Posted: 09 Jun 2011 09:22 AM PDT
A new study of health honey bees by researchers at the University of California San Francisco (UCSF) has found four new viruses in bees, six species each of bacteria and fungi, four types of mites, and a parasitic fly called a phorid, which had not been seen in honey bees outside California.
The 10-month study followed 20 colonies in a commercial beekeeping operation of more than 70,000 hives as they were transported across United States for crop pollination. The goal was to answer one basic question: what viruses and bacteria exist in a normal colony throughout the year? — establishing a baseline for further research into Colony Collapse Disorder.
Colony Collapse Disorder, unlike other traditional causes of honeybee losses, is characterized by colonies with capped brood and queen which have been abandoned by the workers. Food stores (honey and pollen) in the affected hives are not immediately robbed out by other bees, and hive pests such as wax moth and small hive beetle are slow to move in.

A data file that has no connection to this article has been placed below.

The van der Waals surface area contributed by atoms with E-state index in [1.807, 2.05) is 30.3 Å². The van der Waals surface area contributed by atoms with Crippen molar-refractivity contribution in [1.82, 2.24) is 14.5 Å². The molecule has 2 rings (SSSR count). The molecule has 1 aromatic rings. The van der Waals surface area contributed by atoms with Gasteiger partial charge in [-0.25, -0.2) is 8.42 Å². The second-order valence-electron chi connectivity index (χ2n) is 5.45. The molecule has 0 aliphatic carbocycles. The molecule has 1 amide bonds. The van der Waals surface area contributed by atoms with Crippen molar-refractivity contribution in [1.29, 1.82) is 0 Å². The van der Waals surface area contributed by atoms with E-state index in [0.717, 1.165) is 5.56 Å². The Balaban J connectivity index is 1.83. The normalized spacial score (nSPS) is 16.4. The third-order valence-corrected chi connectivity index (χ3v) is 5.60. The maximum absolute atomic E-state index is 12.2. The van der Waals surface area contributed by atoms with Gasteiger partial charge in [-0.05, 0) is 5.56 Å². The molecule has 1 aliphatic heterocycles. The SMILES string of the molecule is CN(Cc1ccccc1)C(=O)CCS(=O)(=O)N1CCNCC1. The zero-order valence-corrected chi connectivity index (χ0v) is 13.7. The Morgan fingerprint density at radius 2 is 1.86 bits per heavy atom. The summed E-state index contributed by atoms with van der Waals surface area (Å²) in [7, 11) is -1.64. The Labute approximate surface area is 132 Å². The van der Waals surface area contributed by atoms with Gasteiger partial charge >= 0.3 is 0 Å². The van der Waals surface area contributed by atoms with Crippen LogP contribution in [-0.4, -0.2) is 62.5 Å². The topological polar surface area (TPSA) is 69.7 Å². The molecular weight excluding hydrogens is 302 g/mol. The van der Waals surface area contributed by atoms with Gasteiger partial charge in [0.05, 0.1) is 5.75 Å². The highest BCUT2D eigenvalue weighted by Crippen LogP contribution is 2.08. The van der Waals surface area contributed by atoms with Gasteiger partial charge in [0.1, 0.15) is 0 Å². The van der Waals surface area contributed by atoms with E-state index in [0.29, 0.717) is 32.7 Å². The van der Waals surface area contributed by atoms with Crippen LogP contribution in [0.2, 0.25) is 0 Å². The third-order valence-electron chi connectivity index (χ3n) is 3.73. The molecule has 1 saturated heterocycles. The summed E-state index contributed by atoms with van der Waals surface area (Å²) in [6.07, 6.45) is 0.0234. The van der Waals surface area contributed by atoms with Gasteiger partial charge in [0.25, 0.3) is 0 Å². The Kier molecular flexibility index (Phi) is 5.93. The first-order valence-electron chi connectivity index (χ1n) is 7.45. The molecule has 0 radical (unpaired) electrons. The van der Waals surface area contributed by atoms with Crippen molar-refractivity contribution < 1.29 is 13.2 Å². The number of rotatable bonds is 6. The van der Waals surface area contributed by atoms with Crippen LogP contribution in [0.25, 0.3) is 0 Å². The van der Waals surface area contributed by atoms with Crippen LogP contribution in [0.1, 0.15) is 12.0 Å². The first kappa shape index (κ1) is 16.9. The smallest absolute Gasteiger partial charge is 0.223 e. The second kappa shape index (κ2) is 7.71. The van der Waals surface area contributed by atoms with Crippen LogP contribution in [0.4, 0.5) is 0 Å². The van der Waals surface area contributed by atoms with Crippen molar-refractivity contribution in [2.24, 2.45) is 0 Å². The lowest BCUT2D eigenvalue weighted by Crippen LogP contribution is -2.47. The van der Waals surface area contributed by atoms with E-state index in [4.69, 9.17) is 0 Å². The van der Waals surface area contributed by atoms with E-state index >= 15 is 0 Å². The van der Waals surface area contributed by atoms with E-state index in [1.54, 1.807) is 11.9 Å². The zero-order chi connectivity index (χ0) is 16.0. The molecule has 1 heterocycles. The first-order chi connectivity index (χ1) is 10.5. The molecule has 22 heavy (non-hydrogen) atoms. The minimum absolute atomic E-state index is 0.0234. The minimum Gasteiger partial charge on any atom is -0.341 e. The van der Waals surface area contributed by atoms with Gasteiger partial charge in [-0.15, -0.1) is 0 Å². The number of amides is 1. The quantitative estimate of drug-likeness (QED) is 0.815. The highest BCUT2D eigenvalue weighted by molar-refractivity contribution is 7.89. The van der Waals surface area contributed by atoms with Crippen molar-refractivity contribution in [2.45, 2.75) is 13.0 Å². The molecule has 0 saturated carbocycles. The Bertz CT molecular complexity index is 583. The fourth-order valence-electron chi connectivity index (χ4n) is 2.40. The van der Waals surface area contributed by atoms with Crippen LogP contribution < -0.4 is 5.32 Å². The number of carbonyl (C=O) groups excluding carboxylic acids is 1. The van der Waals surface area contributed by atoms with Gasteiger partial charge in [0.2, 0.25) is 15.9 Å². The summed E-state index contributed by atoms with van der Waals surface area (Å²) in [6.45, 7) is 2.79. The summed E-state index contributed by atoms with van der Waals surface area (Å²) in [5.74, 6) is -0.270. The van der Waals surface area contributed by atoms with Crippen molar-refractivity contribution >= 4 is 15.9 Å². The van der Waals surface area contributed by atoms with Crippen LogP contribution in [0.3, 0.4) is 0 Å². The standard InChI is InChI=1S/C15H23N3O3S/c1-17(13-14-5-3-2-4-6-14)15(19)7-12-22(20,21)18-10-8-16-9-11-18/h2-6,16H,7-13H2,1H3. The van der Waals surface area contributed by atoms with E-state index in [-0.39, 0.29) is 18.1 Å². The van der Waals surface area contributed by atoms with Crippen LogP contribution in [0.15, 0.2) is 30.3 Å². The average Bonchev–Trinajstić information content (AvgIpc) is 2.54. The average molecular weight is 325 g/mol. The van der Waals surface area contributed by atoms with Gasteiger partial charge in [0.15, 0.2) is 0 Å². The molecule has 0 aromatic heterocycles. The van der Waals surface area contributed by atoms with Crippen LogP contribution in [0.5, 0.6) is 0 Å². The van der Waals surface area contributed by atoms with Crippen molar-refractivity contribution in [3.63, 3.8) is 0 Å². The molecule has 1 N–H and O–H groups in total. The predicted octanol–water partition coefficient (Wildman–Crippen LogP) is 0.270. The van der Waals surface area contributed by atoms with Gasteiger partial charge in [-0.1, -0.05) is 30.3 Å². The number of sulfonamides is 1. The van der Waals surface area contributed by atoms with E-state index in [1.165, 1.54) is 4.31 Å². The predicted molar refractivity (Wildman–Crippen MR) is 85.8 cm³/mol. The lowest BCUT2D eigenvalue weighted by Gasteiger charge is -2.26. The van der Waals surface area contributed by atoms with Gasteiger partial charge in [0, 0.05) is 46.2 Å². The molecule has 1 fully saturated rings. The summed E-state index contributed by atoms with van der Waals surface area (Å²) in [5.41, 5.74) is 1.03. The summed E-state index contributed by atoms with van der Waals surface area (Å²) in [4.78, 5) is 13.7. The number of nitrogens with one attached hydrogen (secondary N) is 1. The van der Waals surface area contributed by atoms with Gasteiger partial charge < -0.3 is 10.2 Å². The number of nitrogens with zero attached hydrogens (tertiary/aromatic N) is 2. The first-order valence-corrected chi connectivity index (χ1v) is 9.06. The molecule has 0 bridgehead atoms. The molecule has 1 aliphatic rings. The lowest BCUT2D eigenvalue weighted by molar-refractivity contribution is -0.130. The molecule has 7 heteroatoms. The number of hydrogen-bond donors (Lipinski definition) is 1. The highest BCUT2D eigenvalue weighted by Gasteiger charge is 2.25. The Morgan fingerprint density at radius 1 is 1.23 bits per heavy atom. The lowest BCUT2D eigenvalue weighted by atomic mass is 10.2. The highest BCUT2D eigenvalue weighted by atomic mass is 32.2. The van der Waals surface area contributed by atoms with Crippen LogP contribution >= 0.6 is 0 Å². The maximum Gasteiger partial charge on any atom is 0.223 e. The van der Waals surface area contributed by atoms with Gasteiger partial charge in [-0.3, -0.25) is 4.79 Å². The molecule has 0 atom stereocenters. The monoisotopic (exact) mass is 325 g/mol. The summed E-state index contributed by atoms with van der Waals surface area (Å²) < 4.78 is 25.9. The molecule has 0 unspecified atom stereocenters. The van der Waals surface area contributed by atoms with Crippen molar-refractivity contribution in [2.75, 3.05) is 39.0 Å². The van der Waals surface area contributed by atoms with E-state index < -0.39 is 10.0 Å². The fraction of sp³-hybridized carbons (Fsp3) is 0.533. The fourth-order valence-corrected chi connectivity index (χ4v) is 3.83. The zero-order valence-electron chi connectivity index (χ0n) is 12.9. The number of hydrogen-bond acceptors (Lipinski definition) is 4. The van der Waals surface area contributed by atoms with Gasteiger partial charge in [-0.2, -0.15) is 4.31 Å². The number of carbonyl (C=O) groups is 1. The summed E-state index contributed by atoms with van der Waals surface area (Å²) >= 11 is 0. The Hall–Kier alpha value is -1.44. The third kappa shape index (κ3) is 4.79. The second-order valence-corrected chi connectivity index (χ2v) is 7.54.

The causes are still unknown, although recent research has pointed to a combination of stressors such as long-distance transportation, varroa mite infestations, and fungi or viruses, as most likely culprits.
While this study did not identify the cause of CCD, it did offer a measurement of the normal levels of pathogens.
"We brought a quantitative view of what real migrating populations look like in terms of disease," said senior author Dr. Joseph DeRisi. "You can't begin to understand colony die-off without understanding what normal is."
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Four New Viruses Found in US Honey Bees was written and published by the Central Beekeepers Alliance - Honey Bees & Beekeeping in New Brunswick, Canada. For more information, please visit http://cba.stonehavenlife.com.
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